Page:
Diplomats Connect People

Today’s diplomacy recognizes that relationships between countries are held together by much more than just dialogues between government officials. 

American diplomats promote people-to-people exchanges that build mutual understanding and encourage long-term personal and professional ties between countries.

People-to-people exchanges offer opportunities for people to experience and learn about other countries, building connections that often last far into the future. 

Sports and Cultural Exchange Programs

Could your favorite sports figures or musical artist also act as diplomat?

Cultural Diplomacy is one of the oldest forms of diplomatic exchange going back to ancient times. Today, cultural and sports diplomacy continue to play an important role in international relations allowing for people-to-people experiences that can transcend borders, cultures, and national differences. Through such activities, diplomats bring people together and often break down preconceived ideas about differences.

The power of sports and culture makes them essential parts of diplomacy. Bringing people together to enjoy (or play) a game of baseball, attend a concert, or learn something new helps people understand each other better and feel more connected. This can help them work together on shared issues and challenges.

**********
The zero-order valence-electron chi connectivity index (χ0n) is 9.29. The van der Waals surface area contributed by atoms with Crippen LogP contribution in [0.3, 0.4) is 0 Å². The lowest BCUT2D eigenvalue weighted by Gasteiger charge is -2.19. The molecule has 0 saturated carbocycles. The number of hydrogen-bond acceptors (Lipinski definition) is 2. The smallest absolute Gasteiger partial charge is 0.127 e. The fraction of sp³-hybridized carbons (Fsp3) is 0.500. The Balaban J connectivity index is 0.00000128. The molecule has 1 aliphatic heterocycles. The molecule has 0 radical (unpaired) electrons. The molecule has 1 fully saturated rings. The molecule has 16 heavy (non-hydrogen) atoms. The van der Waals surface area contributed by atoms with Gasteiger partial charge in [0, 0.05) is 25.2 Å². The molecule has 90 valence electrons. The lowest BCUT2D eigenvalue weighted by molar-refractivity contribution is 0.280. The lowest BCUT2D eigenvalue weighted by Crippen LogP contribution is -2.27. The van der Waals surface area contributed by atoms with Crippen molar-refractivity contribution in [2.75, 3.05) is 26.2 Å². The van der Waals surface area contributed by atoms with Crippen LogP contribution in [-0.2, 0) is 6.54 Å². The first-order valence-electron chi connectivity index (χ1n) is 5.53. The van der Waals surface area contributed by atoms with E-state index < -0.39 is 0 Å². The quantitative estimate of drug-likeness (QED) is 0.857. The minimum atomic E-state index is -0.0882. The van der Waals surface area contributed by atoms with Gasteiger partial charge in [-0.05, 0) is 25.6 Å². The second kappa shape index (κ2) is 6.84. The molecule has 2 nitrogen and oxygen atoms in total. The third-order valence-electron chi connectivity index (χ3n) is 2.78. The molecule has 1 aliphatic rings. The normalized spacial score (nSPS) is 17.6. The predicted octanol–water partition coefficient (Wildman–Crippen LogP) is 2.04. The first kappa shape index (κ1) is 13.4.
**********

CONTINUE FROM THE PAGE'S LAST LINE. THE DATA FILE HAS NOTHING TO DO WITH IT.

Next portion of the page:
Programs created or sponsored by the U.S. Department of State focus on interests and areas with wide appeal. There are dozens of programs focusing on sports, culture and the arts, education, and technology. Sports stars such as Michelle Kwan and Cal Ripken, Jr. have been involved in sports exchange programs.

Sports and cultural exchanges advance American values and policy priorities, such as empowering women and girls, elevating the contributions of differently-abled communities, or highlighting the talents of marginalized communities.

Educational Exchange Programs

One of the longest-running is the Fulbright U.S. Scholar Program, which sends approximately 800 American scholars and professionals every year to approximately 130 countries. The Fulbright program began in 1946 and has built lasting connections between countries and people for generations.

One of the newest is the TechCamp Program, which started in 2010. It organizes workshops that connect private sector technology experts with journalists, civil society advocates, and others to explore and apply innovative tech solutions to global issues.

“The real crucial link in international exchange is the last three feet, which is bridged by personal contact, one person talking to another.”

– Edward R. Murrow, American journalist and U.S. Information Agency Director (1961-1964)
Case Study:

Sports Diplomacy in Cuba

On July 20, 2015, the United States and Cuba resumed normal diplomatic relations, officially recognizing each other and opening embassies in each other’s capitals. The United States severed relations with Cuba in January 1961 as a result of Cuban leader Fidel Castro’s reforms and the Cuban government’s increased cooperation with the Soviet Union.

After diplomatic relations resumed, U.S. President Barack Obama visited Cuba in March 2016. As part of the visit, an exhibition game was organized in Havana between the Tampa Bay Rays and Cuba’s National Team. Obama’s visit was the first by a U.S. president in 88 years. The decision to include a baseball game as part of the events reflected a long-running love of baseball shared by both Cuba and the United States.